Takeda Canada Inc. v. Canada (Health), 2015 FC 570


In a proceeding pursuant to the Patented Medicines (Notice of Compliance) Regulations, the Court was asked to consider three patents. Apotex alleged the patents were invalid on a number of grounds, including anticipation, obviousness, double-patenting, lack of utility, sufficiency and overbreadth.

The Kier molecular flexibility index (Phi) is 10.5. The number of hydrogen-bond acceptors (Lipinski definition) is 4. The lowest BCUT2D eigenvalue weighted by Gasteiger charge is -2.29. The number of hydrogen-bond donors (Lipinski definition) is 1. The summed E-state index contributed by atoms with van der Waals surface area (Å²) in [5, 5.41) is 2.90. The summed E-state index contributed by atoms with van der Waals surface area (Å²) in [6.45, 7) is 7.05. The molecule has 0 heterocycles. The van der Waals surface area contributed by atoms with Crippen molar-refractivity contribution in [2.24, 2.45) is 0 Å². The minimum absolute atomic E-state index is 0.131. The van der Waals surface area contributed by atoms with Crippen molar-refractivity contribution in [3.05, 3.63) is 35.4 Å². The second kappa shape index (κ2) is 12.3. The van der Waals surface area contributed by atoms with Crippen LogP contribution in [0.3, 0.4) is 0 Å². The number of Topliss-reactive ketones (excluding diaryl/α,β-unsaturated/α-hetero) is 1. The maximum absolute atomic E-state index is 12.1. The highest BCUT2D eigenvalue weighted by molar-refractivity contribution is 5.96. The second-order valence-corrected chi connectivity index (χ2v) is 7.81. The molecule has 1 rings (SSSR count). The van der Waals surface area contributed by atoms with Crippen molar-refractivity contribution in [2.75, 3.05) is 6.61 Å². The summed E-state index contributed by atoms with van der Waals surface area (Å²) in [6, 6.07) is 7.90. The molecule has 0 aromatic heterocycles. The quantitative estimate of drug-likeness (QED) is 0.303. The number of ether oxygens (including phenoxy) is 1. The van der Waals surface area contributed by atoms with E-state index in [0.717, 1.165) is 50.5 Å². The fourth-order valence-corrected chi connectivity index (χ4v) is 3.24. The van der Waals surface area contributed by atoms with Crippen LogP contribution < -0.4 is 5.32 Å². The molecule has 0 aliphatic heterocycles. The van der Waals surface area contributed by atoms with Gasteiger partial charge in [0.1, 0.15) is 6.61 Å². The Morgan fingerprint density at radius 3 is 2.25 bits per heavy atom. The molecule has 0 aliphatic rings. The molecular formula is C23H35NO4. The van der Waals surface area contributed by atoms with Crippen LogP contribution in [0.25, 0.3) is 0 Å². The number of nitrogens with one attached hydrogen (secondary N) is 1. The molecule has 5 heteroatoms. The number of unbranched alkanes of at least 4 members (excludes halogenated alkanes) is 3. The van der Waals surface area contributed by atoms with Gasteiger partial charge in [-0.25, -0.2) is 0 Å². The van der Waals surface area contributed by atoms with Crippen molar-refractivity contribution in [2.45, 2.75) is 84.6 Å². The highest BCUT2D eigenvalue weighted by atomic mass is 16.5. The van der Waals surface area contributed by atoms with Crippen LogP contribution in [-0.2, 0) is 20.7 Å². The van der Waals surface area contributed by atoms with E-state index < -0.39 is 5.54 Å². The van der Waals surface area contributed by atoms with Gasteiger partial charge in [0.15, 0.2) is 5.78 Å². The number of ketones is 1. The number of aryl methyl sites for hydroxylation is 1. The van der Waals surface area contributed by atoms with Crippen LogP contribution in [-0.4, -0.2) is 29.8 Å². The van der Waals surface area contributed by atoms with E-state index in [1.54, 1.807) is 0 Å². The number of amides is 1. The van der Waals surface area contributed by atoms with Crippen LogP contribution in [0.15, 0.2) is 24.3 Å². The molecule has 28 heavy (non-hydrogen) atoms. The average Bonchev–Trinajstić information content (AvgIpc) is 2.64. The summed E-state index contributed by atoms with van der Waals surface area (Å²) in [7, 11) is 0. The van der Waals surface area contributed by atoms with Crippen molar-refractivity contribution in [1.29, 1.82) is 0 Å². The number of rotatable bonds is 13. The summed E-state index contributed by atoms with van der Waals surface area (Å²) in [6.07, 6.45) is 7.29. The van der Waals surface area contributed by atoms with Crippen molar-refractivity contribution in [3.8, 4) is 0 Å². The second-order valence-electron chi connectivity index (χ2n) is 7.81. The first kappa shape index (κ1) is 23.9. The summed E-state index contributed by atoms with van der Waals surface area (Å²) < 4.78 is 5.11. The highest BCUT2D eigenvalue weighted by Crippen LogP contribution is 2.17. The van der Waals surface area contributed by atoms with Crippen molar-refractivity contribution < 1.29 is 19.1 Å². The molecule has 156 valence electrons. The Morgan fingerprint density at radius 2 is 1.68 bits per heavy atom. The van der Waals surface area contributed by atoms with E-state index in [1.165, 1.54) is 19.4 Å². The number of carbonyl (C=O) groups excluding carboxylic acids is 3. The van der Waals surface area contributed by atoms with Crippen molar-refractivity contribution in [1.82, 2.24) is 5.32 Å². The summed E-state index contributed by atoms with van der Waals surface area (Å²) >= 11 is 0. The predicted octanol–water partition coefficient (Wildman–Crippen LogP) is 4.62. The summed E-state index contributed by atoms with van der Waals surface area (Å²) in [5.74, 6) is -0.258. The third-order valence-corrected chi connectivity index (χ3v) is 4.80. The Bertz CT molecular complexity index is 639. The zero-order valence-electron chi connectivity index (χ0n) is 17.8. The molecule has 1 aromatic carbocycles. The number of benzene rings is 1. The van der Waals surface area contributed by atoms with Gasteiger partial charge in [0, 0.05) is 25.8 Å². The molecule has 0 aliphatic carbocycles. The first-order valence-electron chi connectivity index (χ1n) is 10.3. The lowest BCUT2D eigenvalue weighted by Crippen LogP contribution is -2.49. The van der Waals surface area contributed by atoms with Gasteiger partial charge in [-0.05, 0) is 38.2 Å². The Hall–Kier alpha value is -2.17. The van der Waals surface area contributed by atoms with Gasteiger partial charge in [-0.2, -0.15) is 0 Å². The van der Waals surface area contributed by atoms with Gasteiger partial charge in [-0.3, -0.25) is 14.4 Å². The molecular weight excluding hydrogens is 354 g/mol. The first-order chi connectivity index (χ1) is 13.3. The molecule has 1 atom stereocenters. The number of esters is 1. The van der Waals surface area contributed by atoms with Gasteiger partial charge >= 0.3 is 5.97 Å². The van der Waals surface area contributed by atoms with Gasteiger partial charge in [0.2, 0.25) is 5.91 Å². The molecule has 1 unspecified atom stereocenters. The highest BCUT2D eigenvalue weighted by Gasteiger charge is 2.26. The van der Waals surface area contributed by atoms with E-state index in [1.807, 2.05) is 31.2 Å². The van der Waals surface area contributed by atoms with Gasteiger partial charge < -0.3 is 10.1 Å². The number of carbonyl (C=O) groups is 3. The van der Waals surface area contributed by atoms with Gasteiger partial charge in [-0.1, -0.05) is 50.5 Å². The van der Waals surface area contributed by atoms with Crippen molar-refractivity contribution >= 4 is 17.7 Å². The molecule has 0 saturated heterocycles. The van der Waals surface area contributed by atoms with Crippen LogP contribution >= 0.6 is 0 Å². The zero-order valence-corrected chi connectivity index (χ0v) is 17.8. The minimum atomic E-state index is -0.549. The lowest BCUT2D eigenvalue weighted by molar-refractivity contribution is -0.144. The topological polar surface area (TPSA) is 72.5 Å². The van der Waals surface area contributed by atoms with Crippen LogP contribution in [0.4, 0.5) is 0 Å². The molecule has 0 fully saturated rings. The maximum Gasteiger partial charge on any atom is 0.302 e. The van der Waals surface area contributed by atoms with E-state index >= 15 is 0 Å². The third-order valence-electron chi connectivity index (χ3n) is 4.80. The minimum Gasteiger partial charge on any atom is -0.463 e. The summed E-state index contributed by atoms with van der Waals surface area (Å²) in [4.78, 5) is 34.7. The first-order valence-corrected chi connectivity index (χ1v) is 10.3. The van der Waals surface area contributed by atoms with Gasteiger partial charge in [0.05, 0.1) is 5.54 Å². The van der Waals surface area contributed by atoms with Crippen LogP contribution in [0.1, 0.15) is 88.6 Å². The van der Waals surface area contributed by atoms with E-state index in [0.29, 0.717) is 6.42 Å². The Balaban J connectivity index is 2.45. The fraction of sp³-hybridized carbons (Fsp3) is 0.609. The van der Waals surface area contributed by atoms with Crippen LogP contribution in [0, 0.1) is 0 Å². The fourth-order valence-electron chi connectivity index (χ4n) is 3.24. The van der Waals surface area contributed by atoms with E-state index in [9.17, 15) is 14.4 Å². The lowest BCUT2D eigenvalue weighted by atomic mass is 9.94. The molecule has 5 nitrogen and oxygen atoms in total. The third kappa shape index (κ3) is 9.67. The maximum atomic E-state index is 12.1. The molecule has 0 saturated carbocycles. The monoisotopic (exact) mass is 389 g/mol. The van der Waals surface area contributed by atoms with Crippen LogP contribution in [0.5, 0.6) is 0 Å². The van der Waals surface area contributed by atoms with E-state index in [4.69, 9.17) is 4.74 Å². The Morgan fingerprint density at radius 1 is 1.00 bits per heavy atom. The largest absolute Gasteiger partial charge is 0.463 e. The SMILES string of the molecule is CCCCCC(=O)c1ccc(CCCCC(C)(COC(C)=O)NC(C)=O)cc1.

The Court noted that Apotex tendered sufficient evidence to put the issues into play and therefore Takeda bears the burden. The Court found that the allegations of obviousness with respect to the three patents were justified, finding that the inventive concept and the relevant art, taken as a whole, were co-extensive. As a result, there was no gap to bridge. The Court then also noted that even if there had been gaps between the prior art and the inventive concepts of each of the three patents, no inventive steps would have been necessary to bridge the gap. Takeda’s application was dismissed with costs.